Dean: Our underlying ‘theme’ has always been to scour the world and then spotlight creativity in sustainable and circular design, which itself takes on such a wide kaleidoscope of design techniques, sourcing and innovative ideas that it’s hard to bottle this work into one theme!

That said, underpinning this 2022 cycle’s concept is the competition’s creative brief, which is to design a contemporary collection for modern, fashion-forward adults who are concerned about the environment and actively seek comfort and style whether in the city or exploring the big outdoors, which in part reflects our prize sponsor, VF’s Timberland brand.

So we’ve seen some incredible collections pass through the judges’ critical eyes, resulting in our finalists’ final competition looks that will soon hit the runway. There, audiences can expect to be wowed by creativity, sustainability, marketability and workmanship, which are the criteria that our esteemed panel of international judges from across the fashion industry are looking for.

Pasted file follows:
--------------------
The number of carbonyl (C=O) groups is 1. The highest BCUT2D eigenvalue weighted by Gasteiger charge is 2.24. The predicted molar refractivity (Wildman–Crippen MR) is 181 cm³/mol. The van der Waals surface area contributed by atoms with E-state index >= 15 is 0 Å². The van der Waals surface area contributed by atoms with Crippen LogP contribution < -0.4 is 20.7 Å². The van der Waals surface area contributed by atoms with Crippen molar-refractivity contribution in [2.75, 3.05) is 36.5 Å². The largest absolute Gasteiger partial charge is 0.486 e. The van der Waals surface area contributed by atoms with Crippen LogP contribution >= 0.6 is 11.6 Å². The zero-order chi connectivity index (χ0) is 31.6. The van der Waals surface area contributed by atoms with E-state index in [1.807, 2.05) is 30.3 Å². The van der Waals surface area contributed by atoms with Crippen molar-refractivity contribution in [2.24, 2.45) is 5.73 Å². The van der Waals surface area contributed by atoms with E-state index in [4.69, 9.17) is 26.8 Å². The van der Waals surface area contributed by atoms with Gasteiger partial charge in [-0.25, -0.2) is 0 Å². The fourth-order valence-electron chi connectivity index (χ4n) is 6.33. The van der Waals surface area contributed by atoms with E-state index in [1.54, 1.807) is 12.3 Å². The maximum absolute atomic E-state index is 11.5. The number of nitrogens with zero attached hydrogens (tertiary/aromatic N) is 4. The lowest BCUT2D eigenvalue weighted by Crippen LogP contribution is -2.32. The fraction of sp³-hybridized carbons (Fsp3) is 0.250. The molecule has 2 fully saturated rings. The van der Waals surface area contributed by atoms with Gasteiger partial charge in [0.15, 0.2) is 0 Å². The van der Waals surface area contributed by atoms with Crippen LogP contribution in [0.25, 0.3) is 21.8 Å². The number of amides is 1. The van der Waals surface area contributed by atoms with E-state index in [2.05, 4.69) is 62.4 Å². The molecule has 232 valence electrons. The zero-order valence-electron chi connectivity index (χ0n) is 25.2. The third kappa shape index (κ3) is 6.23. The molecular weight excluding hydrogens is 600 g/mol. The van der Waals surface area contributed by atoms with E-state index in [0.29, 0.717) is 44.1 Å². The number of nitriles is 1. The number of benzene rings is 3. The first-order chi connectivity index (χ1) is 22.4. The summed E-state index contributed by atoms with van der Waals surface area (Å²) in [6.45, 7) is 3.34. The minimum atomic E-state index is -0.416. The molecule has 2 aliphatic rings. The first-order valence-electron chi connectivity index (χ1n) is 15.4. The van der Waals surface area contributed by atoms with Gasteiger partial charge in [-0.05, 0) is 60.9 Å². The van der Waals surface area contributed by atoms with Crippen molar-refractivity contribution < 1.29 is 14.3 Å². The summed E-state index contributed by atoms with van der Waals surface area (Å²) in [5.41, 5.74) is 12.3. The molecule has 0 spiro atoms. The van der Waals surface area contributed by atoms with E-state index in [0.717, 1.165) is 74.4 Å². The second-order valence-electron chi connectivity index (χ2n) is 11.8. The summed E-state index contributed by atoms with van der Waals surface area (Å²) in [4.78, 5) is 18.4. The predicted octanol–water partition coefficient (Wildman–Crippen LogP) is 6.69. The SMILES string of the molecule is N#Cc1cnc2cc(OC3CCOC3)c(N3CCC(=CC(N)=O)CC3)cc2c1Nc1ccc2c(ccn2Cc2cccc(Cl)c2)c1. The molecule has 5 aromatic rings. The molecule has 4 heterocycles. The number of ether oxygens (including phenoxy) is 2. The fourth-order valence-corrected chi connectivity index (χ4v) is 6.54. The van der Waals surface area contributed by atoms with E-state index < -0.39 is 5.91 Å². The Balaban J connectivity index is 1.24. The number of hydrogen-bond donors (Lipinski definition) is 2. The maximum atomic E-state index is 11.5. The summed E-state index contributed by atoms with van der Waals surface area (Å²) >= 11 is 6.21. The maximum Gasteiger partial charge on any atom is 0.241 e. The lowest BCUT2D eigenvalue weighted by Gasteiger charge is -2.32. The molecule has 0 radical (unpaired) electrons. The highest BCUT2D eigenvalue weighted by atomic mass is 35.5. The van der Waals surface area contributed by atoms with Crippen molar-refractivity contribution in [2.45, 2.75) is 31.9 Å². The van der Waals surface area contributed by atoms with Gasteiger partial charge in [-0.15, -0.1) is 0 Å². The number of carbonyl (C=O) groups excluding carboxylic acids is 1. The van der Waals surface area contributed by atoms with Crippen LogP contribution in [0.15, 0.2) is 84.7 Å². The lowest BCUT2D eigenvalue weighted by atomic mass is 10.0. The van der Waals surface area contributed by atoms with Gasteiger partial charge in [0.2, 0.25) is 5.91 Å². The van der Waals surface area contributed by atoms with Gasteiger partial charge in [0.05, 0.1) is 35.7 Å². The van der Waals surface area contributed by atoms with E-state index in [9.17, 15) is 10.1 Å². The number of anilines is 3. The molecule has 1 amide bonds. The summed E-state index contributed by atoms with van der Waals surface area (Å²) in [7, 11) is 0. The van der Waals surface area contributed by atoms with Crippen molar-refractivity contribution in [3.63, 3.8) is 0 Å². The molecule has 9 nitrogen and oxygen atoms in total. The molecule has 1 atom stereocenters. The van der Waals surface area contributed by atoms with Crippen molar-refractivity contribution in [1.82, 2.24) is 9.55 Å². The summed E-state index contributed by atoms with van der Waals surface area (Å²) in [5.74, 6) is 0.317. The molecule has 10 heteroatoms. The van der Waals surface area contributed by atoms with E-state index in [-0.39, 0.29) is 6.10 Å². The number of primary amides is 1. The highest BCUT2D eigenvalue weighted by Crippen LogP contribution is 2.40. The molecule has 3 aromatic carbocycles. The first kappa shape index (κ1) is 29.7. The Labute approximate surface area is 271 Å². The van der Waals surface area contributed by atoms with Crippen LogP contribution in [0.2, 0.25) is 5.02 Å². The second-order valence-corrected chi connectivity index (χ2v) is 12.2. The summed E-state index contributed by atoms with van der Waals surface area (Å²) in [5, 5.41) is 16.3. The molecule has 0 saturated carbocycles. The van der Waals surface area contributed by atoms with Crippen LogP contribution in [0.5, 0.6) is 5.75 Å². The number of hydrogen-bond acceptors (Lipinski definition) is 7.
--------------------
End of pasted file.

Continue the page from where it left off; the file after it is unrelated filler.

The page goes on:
The finalists’ looks are also featured in a photoshoot and lookbook, this year titled ‘Repackaged’ and inspired by the raw aesthetics of paper and cardboard industrial packaging. The creative theme of the shoot is intended to both remind us of the vast journey our clothing takes to get to us and showcase the potential for textile waste to be turned into something beautiful and new – reflecting the competition’s creative legacy of revaluing waste.

RiA: What kind of support/prizes will be offered to the winners from the competition?